I am completely obsessed with Ethiopian food. I have an injera starter living in my fridge, which is viewed with no small amount of alarm by my exceedingly tolerant husband. I have about a pound of homemade niter kibbeh (clarified, spiced butter) nestled right next to it along with some berbere sauce. Yah, it's that serious. And because I have about a pound of homemade niter kibbeh in my fridge, I decided to put a dent in it with these griddle cakes. At first I cooked the rice and lentils. It was too mushy. Then I left them raw and just blitzed them in the food processor. It was too dry (like a falafel gone horribly wrong). Then I decided to "poach" them—yahtzee! Dumped a ton of great spices in the mix and sautéed in Ethiopian goodness; cut the cayenne's heat with some yogurt sweetened with honey. Devoured by grown-ups (and kids!) alike!
One thing that I have found about this kind of food is that the proportions (and sometimes even the ingredients) are entirely flexible. If you don't have black rice, don't worry. Ditto with red lentils. Any legumes/grains would do, I'm pretty sure. Same with the niter kibbeh recipe. There doesn't seem to be any one "authoritative" way to make it. So if you don't have one particular ingredient, you could omit it without too much grief, I would imagine. And I should mention that this version of niter kibbeh is sort of a mishmash of the dozen or so different recipes I found on the internet when I went a-wassailing around looking for instructions on how to make the stuff. —Niknud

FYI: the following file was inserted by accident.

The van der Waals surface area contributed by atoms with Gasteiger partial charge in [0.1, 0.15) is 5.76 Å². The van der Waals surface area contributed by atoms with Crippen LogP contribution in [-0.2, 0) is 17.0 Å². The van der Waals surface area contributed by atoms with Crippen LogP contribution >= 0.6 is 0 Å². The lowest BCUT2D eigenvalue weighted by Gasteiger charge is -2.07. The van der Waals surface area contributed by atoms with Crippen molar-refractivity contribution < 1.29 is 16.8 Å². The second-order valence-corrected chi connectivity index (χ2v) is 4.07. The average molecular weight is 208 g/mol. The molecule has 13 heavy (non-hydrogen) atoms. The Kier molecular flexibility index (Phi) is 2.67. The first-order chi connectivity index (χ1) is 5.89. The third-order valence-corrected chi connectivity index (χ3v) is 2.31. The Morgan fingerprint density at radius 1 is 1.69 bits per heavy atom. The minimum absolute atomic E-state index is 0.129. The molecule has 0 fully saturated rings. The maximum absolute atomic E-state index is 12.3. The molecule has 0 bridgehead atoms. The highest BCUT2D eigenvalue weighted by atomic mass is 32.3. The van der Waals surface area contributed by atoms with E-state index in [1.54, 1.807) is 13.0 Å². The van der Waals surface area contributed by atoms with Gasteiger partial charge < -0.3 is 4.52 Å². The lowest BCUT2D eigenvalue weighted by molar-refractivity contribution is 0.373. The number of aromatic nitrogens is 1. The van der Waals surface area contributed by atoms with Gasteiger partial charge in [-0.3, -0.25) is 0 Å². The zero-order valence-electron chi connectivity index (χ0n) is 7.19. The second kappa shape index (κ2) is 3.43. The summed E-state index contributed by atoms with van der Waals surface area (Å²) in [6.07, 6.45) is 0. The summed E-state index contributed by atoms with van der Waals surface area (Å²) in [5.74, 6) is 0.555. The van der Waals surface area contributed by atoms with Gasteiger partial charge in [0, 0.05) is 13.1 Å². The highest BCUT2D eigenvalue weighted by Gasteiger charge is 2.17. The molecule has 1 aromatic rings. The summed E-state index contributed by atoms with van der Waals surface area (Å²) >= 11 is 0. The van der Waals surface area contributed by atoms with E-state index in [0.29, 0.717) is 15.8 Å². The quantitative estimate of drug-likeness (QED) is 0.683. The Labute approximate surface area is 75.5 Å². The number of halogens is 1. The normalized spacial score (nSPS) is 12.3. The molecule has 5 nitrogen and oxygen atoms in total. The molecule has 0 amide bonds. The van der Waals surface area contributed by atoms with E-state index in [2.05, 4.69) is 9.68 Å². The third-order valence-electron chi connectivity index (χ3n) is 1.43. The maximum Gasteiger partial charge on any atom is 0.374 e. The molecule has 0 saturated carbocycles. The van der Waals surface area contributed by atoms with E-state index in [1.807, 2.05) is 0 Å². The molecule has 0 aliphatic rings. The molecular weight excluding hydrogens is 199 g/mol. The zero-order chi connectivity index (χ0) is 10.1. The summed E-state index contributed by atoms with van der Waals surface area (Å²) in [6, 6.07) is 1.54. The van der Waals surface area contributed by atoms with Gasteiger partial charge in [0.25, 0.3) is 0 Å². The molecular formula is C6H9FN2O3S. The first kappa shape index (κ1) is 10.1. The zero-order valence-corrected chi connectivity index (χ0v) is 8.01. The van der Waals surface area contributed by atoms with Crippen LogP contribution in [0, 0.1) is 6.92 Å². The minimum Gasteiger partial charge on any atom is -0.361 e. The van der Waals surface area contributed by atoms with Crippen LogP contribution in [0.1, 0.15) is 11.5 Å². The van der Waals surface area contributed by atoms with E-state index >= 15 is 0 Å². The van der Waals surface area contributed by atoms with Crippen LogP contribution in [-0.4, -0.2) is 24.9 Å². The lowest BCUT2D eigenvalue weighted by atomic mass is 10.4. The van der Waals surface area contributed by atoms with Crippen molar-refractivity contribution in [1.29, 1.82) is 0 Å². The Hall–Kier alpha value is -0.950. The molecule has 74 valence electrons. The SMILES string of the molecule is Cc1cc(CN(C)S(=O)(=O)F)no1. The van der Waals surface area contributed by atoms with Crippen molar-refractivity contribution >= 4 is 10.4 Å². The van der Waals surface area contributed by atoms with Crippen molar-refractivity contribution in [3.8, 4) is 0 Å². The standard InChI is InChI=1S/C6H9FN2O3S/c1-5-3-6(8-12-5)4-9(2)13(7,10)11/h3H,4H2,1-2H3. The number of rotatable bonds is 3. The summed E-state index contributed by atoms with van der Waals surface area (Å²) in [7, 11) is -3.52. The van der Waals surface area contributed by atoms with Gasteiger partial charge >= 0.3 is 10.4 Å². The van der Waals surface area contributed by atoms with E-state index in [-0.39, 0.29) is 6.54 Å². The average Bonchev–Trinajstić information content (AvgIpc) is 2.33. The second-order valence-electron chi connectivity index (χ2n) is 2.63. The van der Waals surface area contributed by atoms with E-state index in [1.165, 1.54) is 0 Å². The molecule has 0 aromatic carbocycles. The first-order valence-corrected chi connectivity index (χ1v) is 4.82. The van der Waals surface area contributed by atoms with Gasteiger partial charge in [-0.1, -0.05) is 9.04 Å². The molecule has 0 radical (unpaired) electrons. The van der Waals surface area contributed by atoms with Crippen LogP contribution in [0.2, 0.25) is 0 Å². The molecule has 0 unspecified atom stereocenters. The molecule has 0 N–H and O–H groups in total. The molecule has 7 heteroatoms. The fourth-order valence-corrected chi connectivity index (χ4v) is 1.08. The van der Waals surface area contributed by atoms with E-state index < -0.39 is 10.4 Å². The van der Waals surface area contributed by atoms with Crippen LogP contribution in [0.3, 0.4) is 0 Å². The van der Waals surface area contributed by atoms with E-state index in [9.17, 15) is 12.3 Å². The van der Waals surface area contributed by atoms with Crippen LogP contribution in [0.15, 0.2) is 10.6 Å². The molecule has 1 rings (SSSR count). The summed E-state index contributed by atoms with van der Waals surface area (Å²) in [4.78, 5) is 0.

My husband and I really liked these lentil rice cakes. The clarified butter used for frying the cakes was phenomenal. The recipe called for red lentils. I could be wrong but I assumed that red lentils are the same as the red lentil dal found in Indian grocery stores. However, simmering the grain mixture for 45 minutes turned the red lentils into soup. Next time, I will start with very little water and add more as needed. The recipe suggested using an egg or a couple of tablespoons of flour if the cakes would not hold after frying. I had to use both and the result was excellent and yummy. —cookingProf